It’s not a bad thing to bless a baby. You would go if they were your friends since high school’s grandchild.

They are just trying to love, know and serve the Lord as baptists.

Don’t damage your relationship cause they are going to a different church. Heck if they were Jewish go to the bris. A baby should be celebrated and the parent’s saying they want God in the baby’s life is to be encouraged.

Congrats on the grandbaby.


No, they baptize (believers baptism) after one has been saved. Generally, there are some baptism classes and the church board of elders votes on approval. It used to be we had to wait for baptism until we were around 16, but now it can be early at 7. And not all are baptized as Baptists believe that baptism is not necessary for salvation. It’s purely an outward sign to men that you believe.


Are you saying the grandparents cannot join the family for prayer - promise to support them with prayer? It’s really not a denomination ceremony, just special prayer which everyone can agree with.


My son was raised in the Catholic faith. It has been a real struggle for me to watch him leave. He and his wife a wonderful faith community with their church and I know that is a major reason for him to want to be there. His wife, on the other hand, has been misinformed about our beliefs and I can’t seem to persuade her otherwise.

Thank you so much for your response. I am going to the ceremony with a smile on my face and a prayer in my heart. I need to always remind myself that God is in charge!!! Also, my daughter is having her baby baptized several weeks before and I’m hoping to use the occasion to talk about the differnces.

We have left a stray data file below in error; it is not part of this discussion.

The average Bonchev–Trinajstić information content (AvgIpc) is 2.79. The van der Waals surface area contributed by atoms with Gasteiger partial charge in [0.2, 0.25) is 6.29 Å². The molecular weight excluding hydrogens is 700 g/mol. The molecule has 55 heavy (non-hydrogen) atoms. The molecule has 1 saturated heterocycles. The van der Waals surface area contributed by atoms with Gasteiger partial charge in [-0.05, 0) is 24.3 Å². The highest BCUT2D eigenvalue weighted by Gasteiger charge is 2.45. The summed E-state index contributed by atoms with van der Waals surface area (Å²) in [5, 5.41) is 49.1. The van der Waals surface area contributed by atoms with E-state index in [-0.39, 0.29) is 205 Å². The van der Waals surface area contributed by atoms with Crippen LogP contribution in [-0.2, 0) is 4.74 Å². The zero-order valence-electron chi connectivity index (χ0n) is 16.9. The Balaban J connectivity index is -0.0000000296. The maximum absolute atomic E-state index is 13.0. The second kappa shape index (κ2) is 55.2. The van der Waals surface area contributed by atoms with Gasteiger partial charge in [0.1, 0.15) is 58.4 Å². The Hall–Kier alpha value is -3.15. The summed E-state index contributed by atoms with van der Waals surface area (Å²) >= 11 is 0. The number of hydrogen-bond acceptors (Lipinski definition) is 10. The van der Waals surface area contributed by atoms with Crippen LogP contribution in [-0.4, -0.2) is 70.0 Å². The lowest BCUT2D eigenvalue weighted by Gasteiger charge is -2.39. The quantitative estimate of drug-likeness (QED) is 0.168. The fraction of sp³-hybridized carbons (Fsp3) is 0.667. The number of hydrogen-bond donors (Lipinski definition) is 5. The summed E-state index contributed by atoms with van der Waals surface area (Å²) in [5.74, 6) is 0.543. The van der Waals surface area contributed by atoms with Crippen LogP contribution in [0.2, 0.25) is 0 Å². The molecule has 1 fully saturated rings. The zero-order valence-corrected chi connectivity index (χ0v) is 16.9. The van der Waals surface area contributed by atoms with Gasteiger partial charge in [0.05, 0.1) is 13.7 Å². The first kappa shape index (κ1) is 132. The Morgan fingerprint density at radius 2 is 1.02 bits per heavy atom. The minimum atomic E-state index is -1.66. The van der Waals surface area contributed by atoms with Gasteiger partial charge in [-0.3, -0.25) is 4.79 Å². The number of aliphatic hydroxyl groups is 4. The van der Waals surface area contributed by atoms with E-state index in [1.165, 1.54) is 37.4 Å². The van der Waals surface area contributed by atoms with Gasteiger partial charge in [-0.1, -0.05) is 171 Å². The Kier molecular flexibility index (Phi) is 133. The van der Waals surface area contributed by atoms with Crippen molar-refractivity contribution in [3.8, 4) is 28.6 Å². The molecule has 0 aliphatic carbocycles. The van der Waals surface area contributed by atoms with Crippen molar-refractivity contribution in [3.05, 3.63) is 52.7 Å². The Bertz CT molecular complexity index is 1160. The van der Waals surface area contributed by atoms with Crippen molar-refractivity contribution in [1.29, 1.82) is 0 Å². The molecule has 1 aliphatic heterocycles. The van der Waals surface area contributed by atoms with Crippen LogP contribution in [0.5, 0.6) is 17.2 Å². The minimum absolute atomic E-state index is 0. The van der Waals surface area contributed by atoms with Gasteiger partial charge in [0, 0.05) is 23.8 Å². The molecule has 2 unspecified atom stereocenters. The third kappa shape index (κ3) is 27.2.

Which means that they don’t require baptism for salvation.

And they don’t baptize infants.

Some may do the act of baptism after making a commitment to Christ, but not all. That means they don’t believe it’s necessary.

God is in his heaven and all is right in the world. I’m so glad she is going.


To elaborate some on what I said I think often times asking questions is a great strategy. It is less threatening. And, if honest, it is a real attempt to understand the other person’s stance. I did this with my wife when I was thinking I needed to convert.


Very glad to read you’ll be attending the dedication. We had the same situation in our family. Though we were extremely saddened that our grandchild was not being baptized Catholic, we were glad they were going to be raised and nurtured as a Christian, and we attended the dedication. I continue to fervently pray asking for St. Monica’s and our Blessed Mother’s intercession that someday our son will return to the universal Catholic Church and that his child will eventually be baptized as a Catholic, too. As others have mentioned above, any opportunity to ask questions about their non-Catholic practices can be a good stepping-stone for planting seeds of thought regarding the awesome beauty and truth of Catholicism. May our dear Lord’s peace be with you always, no matter what! His plan isn’t always the same as ours, but He’s with us through every step.